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Date of Award
Doctor of Philosophy (PhD)
This thesis estimates a structural model of the EITC and the labor supply of single female heads of household using panel data. I do this by treating labor supply as a choice over a discrete set of income and labor bundles and estimating a flexible utility function defined over those goods, while modeling the distribution of wage offers. This allows me to overcome major technical limitations in the EITC and labor supply literature. I consider how effects on earnings and labor supply vary across the wage distribution and predict the effects of alternative EITC policies. I find that the EITC increased the employment of single mothers by about 7.5 percentage points, those single mothers induced into the workforce by the EITC worked an average of 1600 hours a year, and that the EITC caused single mothers already working to reduce their average labor supply by 15 hours a year. Finally, I find that increasing the rate at which better-off beneficiaries lose benefits for each additional dollar of income to fifty cents per dollar of income would result in a more efficient EITC in terms of welfare improvement per dollar spent.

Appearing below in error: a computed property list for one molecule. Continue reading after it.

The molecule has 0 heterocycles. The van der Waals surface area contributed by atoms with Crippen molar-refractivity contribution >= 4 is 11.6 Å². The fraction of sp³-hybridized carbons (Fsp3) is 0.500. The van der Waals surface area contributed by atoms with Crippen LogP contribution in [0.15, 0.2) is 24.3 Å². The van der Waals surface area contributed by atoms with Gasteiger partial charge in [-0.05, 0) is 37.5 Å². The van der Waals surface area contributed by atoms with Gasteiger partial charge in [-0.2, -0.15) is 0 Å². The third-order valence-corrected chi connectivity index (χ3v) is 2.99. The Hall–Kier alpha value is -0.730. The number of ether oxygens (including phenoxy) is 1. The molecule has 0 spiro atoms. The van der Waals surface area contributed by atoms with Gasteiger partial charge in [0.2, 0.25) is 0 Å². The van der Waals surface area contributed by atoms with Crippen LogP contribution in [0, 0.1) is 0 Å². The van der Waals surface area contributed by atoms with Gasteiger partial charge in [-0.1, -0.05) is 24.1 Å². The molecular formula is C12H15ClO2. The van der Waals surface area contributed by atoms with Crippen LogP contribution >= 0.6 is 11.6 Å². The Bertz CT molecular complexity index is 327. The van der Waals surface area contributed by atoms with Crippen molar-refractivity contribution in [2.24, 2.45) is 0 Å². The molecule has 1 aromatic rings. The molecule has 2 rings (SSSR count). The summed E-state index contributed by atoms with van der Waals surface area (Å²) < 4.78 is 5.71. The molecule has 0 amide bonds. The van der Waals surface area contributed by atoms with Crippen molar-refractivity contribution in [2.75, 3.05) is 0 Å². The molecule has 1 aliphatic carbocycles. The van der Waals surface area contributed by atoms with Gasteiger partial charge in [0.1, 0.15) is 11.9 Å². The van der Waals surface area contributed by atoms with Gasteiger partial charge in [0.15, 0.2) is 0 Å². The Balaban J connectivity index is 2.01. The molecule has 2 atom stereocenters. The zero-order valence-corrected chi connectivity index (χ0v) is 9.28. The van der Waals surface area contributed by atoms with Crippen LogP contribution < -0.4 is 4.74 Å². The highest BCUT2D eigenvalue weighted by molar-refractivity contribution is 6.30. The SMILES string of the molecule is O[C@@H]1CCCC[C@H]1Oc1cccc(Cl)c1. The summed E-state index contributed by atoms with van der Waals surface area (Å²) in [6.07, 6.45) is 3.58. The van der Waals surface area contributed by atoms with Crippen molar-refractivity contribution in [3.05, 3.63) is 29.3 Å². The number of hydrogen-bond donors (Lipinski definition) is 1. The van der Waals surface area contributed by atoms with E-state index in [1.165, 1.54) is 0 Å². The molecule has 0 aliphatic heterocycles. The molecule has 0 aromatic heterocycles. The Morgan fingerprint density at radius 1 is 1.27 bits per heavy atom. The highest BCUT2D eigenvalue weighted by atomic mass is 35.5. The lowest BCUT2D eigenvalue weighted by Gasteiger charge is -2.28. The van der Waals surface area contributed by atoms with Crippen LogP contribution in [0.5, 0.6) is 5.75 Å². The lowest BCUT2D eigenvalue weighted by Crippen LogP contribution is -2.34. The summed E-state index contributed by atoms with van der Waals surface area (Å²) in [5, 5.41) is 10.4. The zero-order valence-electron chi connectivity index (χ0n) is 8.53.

Sikivie, Michael, "How the EITC Affects the Labor Supply of Single Women." Dissertation, Georgia State University, 2019.
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